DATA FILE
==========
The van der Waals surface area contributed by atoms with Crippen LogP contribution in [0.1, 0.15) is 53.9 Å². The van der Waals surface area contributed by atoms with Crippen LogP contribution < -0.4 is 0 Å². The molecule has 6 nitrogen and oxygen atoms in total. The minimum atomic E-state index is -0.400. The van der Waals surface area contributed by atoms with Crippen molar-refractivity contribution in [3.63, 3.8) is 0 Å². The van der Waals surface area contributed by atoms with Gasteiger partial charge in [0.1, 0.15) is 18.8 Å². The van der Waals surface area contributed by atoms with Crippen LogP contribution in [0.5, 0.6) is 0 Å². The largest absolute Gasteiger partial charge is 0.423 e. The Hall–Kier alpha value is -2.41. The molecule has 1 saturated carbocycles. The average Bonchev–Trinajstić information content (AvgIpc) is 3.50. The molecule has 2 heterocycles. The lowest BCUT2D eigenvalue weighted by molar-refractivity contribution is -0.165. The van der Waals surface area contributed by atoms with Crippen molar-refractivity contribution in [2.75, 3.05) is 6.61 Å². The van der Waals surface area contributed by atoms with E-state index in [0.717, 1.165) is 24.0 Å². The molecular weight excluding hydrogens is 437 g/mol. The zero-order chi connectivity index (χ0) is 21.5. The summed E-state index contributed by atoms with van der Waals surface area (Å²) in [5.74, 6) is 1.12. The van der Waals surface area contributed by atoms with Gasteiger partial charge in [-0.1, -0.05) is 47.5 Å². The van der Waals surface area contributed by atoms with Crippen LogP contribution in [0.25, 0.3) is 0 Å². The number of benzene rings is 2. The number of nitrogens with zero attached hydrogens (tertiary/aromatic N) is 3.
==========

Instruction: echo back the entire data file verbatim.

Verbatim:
The van der Waals surface area contributed by atoms with Crippen LogP contribution in [0.1, 0.15) is 53.9 Å². The van der Waals surface area contributed by atoms with Crippen LogP contribution < -0.4 is 0 Å². The molecule has 6 nitrogen and oxygen atoms in total. The minimum atomic E-state index is -0.400. The van der Waals surface area contributed by atoms with Crippen molar-refractivity contribution in [3.63, 3.8) is 0 Å². The van der Waals surface area contributed by atoms with Gasteiger partial charge in [0.1, 0.15) is 18.8 Å². The van der Waals surface area contributed by atoms with Crippen LogP contribution in [0.5, 0.6) is 0 Å². The largest absolute Gasteiger partial charge is 0.423 e. The Hall–Kier alpha value is -2.41. The molecule has 1 saturated carbocycles. The average Bonchev–Trinajstić information content (AvgIpc) is 3.50. The molecule has 2 heterocycles. The lowest BCUT2D eigenvalue weighted by molar-refractivity contribution is -0.165. The van der Waals surface area contributed by atoms with Crippen molar-refractivity contribution in [2.75, 3.05) is 6.61 Å². The van der Waals surface area contributed by atoms with E-state index in [0.717, 1.165) is 24.0 Å². The molecular weight excluding hydrogens is 437 g/mol. The zero-order chi connectivity index (χ0) is 21.5. The summed E-state index contributed by atoms with van der Waals surface area (Å²) in [5.74, 6) is 1.12. The van der Waals surface area contributed by atoms with Gasteiger partial charge in [-0.1, -0.05) is 47.5 Å². The van der Waals surface area contributed by atoms with Crippen LogP contribution in [0.25, 0.3) is 0 Å². The number of benzene rings is 2. The number of nitrogens with zero attached hydrogens (tertiary/aromatic N) is 3.